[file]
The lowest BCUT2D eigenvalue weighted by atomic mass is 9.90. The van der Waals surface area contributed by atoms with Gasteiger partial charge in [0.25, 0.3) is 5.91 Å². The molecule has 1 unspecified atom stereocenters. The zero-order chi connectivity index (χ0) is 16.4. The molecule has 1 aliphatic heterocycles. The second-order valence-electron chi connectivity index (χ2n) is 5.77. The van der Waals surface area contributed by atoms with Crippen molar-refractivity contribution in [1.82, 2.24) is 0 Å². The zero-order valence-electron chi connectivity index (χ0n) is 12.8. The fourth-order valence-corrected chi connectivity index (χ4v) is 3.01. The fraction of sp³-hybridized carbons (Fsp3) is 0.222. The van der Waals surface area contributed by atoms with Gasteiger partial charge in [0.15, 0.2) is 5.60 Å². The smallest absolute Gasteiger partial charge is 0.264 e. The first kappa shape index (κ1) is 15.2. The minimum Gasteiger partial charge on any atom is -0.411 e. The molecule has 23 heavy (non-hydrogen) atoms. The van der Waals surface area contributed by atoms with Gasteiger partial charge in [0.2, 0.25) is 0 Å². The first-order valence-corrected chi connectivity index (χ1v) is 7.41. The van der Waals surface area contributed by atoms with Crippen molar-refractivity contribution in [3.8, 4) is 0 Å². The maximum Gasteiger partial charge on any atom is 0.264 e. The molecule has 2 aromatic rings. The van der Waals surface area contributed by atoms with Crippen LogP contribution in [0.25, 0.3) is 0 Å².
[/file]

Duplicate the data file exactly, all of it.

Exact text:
The lowest BCUT2D eigenvalue weighted by atomic mass is 9.90. The van der Waals surface area contributed by atoms with Gasteiger partial charge in [0.25, 0.3) is 5.91 Å². The molecule has 1 unspecified atom stereocenters. The zero-order chi connectivity index (χ0) is 16.4. The molecule has 1 aliphatic heterocycles. The second-order valence-electron chi connectivity index (χ2n) is 5.77. The van der Waals surface area contributed by atoms with Crippen molar-refractivity contribution in [1.82, 2.24) is 0 Å². The zero-order valence-electron chi connectivity index (χ0n) is 12.8. The fourth-order valence-corrected chi connectivity index (χ4v) is 3.01. The fraction of sp³-hybridized carbons (Fsp3) is 0.222. The van der Waals surface area contributed by atoms with Gasteiger partial charge in [0.15, 0.2) is 5.60 Å². The smallest absolute Gasteiger partial charge is 0.264 e. The first kappa shape index (κ1) is 15.2. The minimum Gasteiger partial charge on any atom is -0.411 e. The molecule has 23 heavy (non-hydrogen) atoms. The van der Waals surface area contributed by atoms with Gasteiger partial charge in [0.2, 0.25) is 0 Å². The first-order valence-corrected chi connectivity index (χ1v) is 7.41. The van der Waals surface area contributed by atoms with Crippen molar-refractivity contribution in [3.8, 4) is 0 Å². The maximum Gasteiger partial charge on any atom is 0.264 e. The molecule has 2 aromatic rings. The van der Waals surface area contributed by atoms with Crippen LogP contribution in [0.25, 0.3) is 0 Å².